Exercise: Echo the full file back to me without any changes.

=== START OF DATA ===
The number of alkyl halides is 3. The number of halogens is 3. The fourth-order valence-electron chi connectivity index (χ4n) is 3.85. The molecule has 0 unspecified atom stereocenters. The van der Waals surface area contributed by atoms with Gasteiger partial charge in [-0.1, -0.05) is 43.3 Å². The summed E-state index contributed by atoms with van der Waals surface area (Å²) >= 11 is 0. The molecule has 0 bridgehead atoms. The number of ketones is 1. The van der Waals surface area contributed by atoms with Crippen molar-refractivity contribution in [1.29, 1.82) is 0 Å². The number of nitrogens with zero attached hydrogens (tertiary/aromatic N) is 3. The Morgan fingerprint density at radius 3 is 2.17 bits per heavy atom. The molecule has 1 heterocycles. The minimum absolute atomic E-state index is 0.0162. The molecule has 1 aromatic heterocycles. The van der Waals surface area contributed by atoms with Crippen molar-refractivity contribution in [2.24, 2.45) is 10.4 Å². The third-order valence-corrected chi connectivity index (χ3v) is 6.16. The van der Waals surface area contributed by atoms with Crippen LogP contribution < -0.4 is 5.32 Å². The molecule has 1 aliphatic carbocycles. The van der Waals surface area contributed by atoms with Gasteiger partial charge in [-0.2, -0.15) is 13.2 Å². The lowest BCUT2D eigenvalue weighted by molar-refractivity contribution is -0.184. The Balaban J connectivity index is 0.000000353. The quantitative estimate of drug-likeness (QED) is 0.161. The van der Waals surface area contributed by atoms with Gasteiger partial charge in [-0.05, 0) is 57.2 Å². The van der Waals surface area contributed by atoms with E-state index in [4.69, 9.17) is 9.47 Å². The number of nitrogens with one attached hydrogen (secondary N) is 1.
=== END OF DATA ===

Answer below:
The number of alkyl halides is 3. The number of halogens is 3. The fourth-order valence-electron chi connectivity index (χ4n) is 3.85. The molecule has 0 unspecified atom stereocenters. The van der Waals surface area contributed by atoms with Gasteiger partial charge in [-0.1, -0.05) is 43.3 Å². The summed E-state index contributed by atoms with van der Waals surface area (Å²) >= 11 is 0. The molecule has 0 bridgehead atoms. The number of ketones is 1. The van der Waals surface area contributed by atoms with Crippen molar-refractivity contribution in [1.29, 1.82) is 0 Å². The number of nitrogens with zero attached hydrogens (tertiary/aromatic N) is 3. The Morgan fingerprint density at radius 3 is 2.17 bits per heavy atom. The molecule has 1 heterocycles. The minimum absolute atomic E-state index is 0.0162. The molecule has 1 aromatic heterocycles. The van der Waals surface area contributed by atoms with Crippen molar-refractivity contribution in [2.24, 2.45) is 10.4 Å². The third-order valence-corrected chi connectivity index (χ3v) is 6.16. The van der Waals surface area contributed by atoms with Crippen LogP contribution < -0.4 is 5.32 Å². The molecule has 1 aliphatic carbocycles. The van der Waals surface area contributed by atoms with Gasteiger partial charge in [-0.2, -0.15) is 13.2 Å². The lowest BCUT2D eigenvalue weighted by molar-refractivity contribution is -0.184. The Balaban J connectivity index is 0.000000353. The quantitative estimate of drug-likeness (QED) is 0.161. The van der Waals surface area contributed by atoms with Gasteiger partial charge in [-0.05, 0) is 57.2 Å². The van der Waals surface area contributed by atoms with E-state index in [4.69, 9.17) is 9.47 Å². The number of nitrogens with one attached hydrogen (secondary N) is 1.